Don’t be afraid to fail, it’s important to remember that innovation often spawns from the ashes of your previous failings. I define failure as something not quite working out as it was originally planned to do so. I always think of Thomas Edison’s quote when he was inventing the light bulb: “I have not failed. I’ve just found 10,000 ways that won’t work.”

Do you have a side gig?

Indeed I do! Early last year, suffering from chronic anxiety about my own life’s meaning, coupled with the conveyor belt of negative news about the state of the planet, I felt the need to do something to, well, settle at least the first point. So, I reduced my working week to four days, tightened my belt and created Will’s Wednesday Work:

Will: Not just a job title. I’m a multidisciplinarian, motivated foremost by purpose and driven by creativity.

Wednesday: Neither a day of rest nor a day dictated by others. Instead, a day dedicated to purposeful pursuit, nurturing creativity within and beyond myself.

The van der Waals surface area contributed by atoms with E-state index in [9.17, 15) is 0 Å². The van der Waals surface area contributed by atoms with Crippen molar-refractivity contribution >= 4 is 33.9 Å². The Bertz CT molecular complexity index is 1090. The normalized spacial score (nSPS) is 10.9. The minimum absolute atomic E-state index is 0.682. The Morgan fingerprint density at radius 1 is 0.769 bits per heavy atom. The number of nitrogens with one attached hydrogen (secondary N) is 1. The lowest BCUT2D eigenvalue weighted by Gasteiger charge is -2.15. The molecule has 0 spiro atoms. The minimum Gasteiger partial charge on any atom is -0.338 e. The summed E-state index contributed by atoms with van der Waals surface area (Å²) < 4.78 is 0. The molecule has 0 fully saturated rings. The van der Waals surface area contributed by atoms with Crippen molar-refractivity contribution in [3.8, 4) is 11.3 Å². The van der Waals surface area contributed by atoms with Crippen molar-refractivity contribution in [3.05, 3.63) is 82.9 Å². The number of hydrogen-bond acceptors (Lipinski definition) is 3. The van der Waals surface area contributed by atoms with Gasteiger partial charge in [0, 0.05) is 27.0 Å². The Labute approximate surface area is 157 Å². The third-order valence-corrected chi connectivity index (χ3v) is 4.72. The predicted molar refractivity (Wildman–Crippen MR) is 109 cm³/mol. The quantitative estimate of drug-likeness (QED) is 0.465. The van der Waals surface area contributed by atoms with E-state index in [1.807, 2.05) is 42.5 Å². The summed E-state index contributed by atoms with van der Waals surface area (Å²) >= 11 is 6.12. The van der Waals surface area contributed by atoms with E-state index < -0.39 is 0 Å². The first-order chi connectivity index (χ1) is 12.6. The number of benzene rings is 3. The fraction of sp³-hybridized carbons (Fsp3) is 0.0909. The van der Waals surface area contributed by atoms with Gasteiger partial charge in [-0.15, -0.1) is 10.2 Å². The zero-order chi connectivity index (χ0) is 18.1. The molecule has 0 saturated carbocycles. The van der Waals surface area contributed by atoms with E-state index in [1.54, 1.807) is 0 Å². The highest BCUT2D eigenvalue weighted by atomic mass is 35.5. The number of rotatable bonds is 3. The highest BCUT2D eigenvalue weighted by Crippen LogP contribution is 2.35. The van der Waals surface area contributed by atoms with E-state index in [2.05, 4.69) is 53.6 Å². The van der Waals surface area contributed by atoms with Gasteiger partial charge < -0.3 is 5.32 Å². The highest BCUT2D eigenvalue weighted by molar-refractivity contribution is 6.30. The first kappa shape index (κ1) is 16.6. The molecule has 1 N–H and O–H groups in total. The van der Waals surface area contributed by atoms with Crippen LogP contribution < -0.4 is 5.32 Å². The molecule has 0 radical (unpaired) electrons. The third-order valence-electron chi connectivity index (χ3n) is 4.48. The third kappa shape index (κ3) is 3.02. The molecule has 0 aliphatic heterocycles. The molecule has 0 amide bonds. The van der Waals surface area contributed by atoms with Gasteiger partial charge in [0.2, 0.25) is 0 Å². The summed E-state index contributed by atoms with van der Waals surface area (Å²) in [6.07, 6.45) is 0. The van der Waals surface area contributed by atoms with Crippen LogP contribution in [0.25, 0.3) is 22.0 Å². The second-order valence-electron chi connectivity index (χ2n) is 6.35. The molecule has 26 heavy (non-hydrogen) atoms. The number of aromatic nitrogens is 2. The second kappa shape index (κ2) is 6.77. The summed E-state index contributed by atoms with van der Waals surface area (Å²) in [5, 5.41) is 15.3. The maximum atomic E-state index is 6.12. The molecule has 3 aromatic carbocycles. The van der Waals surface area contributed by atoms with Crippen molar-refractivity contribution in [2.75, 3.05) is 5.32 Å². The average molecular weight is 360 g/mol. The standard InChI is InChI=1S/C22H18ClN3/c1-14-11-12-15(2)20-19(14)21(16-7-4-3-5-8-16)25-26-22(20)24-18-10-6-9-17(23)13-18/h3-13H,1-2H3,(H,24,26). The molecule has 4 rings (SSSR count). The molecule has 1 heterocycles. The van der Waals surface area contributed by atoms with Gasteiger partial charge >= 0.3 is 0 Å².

Work: Speculative and creative in nature, embodying themes of waste reduction, sustainable living and frugality, to name a few.

Presently, I am creating furniture from easily accessible ‘urban foraged’ recyclable waste, promoting design circularity and the broader transition to a circular economy.

Will’s Wednesday Work is driven by a commitment to redefine our perspective on items often easily discarded and inspire a shift in how we value everyday objects. Be part of the journey from binning to winning by transforming waste into beauty and utility.